http://www.uni-mainz.de/presse/17107_ENG_HTML.php - press release ;
http://www.sinova-group.physik.uni-mainz.de/ - Sinova Group at the JGU Institute of Physics

Petra Giegerich | idw - Informationsdienst Wissenschaft

Further reports about: GaMnAs magnet JGU Nanotechnology Physics Relativity Sinova perturbations phenomenon

More articles from Power and Electrical Engineering:

nachricht JULABO's New Presto<sup>®</sup> W50 and W50t - High dynamic temperature control systems for laboratories and industrial applications
03.02.2016 | JULABO GmbH

nachricht Higher efficiency through soft switching
03.02.2016 | Technologie Lizenz-Büro (TLB) der Baden-Württembergischen Hochschulen GmbH

All articles from Power and Electrical Engineering >>>

The most recent press releases about innovation >>>

Die letzten 5 Focus-News des innovations-reports im Überblick:

Im Focus: Automated driving: Steering without limits

OmniSteer project to increase automobiles’ urban maneuverability begins with a € 3.4 million budget

Automobiles increase the mobility of their users. However, their maneuverability is pushed to the limit by cramped inner city conditions. Those who need to...

Im Focus: Microscopy: Nine at one blow

Advance in biomedical imaging: The University of Würzburg's Biocenter has enhanced fluorescence microscopy to label and visualise up to nine different cell structures simultaneously.

Fluorescence microscopy allows researchers to visualise biomolecules in cells. They label the molecules using fluorescent probes, excite them with light and...

Im Focus: NASA's ICESat-2 equipped with unique 3-D manufactured part

NASA's follow-on to the successful ICESat mission will employ a never-before-flown technique for determining the topography of ice sheets and the thickness of sea ice, but that won't be the only first for this mission.

Slated for launch in 2018, NASA's Ice, Cloud and land Elevation Satellite-2 (ICESat-2) also will carry a 3-D printed part made of polyetherketoneketone (PEKK),...

Im Focus: Sinking islands: Does the rise of sea level endanger the Takuu Atoll in the Pacific?

In the last decades, sea level has been rising continuously – about 3.3 mm per year. For reef islands such as the Maldives or the Marshall Islands a sinister picture is being painted evoking the demise of the island states and their cultures. Are the effects of sea-level rise already noticeable on reef islands? Scientists from the ZMT have now answered this question for the Takuu Atoll, a group of Pacific islands, located northeast of Papua New Guinea.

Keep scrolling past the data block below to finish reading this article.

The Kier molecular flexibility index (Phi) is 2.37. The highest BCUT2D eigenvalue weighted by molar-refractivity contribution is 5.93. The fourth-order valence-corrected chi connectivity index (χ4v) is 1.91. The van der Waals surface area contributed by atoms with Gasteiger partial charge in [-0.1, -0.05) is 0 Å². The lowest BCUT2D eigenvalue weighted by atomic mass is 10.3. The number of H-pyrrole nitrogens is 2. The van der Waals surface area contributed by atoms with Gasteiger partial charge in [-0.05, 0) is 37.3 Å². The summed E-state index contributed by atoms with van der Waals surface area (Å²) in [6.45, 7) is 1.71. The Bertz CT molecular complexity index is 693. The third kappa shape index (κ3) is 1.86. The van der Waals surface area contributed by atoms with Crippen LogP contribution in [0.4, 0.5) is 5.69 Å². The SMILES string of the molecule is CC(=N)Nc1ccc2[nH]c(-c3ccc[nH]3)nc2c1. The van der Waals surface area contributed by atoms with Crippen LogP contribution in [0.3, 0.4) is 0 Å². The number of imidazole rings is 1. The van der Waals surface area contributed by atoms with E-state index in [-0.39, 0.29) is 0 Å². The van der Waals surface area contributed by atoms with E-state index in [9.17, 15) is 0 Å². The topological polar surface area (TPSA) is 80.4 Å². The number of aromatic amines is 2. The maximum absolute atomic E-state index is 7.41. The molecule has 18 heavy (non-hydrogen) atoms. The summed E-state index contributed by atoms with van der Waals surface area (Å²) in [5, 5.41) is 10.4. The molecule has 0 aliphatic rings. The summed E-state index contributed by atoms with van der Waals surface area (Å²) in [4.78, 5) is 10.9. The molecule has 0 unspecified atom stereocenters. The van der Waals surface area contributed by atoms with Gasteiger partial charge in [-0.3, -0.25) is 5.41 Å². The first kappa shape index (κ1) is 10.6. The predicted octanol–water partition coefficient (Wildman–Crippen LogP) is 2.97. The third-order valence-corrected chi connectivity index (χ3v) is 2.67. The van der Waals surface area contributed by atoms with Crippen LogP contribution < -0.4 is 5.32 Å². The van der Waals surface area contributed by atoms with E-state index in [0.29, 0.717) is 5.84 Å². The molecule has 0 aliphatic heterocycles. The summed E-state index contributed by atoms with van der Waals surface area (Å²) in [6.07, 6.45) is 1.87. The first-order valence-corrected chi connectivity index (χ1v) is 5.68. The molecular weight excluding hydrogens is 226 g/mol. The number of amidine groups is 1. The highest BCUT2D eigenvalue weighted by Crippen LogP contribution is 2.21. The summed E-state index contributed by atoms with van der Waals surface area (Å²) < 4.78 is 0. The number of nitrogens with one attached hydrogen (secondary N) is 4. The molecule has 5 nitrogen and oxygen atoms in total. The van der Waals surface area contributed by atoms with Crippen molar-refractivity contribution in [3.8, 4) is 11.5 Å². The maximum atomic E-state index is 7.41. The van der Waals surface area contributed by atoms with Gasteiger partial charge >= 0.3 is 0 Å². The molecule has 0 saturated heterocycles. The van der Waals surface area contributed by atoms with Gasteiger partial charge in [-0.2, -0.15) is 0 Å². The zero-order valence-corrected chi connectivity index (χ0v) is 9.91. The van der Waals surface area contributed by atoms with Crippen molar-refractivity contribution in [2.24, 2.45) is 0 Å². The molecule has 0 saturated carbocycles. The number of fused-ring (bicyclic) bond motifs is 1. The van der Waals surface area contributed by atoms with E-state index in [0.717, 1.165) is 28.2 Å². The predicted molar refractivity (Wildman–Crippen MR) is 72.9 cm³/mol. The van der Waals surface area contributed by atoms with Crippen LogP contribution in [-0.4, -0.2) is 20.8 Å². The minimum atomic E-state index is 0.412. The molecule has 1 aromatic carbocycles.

In the last decades, sea level has been rising continuously – about 3.3 mm per year. For reef islands such as the Maldives or the Marshall Islands a sinister...

Im Focus: Energy-saving minicomputers for the ‘Internet of Things’

The ‘Internet of Things’ is growing rapidly. Mobile phones, washing machines and the milk bottle in the fridge: the idea is that minicomputers connected to these will be able to process information, receive and send data. This requires electrical power. Transistors that are capable of switching information with a single electron use far less power than field effect transistors that are commonly used in computers. However, these innovative electronic switches do not yet work at room temperature. Scientists working on the new EU research project ‘Ions4Set’ intend to change this. The program will be launched on February 1. It is coordinated by the Helmholtz-Zentrum Dresden-Rossendorf (HZDR).

“Billions of tiny computers will in future communicate with each other via the Internet or locally. Yet power consumption currently remains a great obstacle”,...

All Focus news of the innovation-report >>>

Anzeige

Anzeige

Event News

AKL’16: Experience Laser Technology Live in Europe´s Largest Laser Application Center!

02.02.2016 | Event News

From intelligent knee braces to anti-theft backpacks

26.01.2016 | Event News

DATE 2016 Highlighting Automotive and Secure Systems

26.01.2016 | Event News

 
Latest News

A new potential biomarker for cancer imaging

05.02.2016 | Life Sciences

Graphene is strong, but is it tough?

05.02.2016 | Materials Sciences

Tiniest Particles Shrink Before Exploding When Hit With SLAC's X-ray Laser

05.02.2016 | Physics and Astronomy

VideoLinks
B2B-VideoLinks
More VideoLinks >>>